Right now we’re all talking about autonomous vehicles in terms of their level of autonomy – namely 1 through 5. L1 is some degree of autonomy, but in almost all situations, you still need a human driver. L5 is no human driver needed, ever.
But as Evans points out, the level of autonomy depends on the place, and it is unlikely – at least initially – that L4 or L5 will mean L4 or L5 in all environments. Here is an excerpt from his post:
It naturally follows that we will have vehicles that will reliably reach a given level of autonomous capability in some (‘easy’) places before they can do it everywhere. These will have huge safety and economic benefits, so we’ll deploy them – we won’t wait and do nothing at all until we have a perfect L5 car that can drive itself around anywhere from Kathmandu to South Boston. And so, if we call a car even L4, we have to say, well, where are we talking about? We might mean ‘most of this country’. But more probably, it will be L4 in one neighborhood, L3 in another and only L2 in a third – and a car might encounter all three of those on one journey. Put your route into the map and it will tell you if today is an L5 day or not.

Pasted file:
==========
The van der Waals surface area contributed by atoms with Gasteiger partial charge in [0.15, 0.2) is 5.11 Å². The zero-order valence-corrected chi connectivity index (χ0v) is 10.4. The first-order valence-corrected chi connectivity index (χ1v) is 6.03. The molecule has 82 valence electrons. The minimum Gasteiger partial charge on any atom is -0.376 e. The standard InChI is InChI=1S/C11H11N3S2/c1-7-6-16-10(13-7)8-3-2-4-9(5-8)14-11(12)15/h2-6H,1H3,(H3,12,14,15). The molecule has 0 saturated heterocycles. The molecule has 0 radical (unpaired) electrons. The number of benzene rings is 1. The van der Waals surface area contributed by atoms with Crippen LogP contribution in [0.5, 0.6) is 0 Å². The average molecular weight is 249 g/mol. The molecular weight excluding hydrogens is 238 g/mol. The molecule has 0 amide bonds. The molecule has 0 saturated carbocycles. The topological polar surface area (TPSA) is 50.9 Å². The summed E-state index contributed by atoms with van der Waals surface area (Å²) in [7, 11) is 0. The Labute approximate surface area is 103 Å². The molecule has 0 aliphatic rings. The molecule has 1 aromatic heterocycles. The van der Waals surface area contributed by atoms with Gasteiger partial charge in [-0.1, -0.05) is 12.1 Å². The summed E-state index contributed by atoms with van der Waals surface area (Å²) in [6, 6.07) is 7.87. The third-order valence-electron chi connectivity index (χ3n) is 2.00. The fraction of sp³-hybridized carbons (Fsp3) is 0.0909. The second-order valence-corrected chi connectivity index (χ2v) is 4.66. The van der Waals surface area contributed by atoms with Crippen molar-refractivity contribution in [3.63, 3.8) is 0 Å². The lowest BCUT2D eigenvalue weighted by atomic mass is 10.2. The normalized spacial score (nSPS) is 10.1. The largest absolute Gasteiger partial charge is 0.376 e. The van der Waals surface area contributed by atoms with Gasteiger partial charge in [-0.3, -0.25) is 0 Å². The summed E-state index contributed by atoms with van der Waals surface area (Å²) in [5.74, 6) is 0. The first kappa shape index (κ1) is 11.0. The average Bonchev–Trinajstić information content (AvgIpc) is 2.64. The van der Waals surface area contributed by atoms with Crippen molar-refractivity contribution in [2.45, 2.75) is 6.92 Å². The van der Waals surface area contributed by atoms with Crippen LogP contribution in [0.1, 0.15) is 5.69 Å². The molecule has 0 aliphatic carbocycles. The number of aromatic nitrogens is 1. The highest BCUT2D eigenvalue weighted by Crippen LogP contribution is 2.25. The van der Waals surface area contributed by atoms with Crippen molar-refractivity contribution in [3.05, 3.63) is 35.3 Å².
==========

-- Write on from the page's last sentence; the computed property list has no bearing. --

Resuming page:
Benedict’s article reminded me that we’re probably coming off that peak with autonomous vehicles and about to enter the so-called “trough of disillusionment.”
Autonomous vehicles represent a monumental shift in mobility, which will in turn impact our cities. That’s going to seem like an insurmountable challenge – until it doesn’t.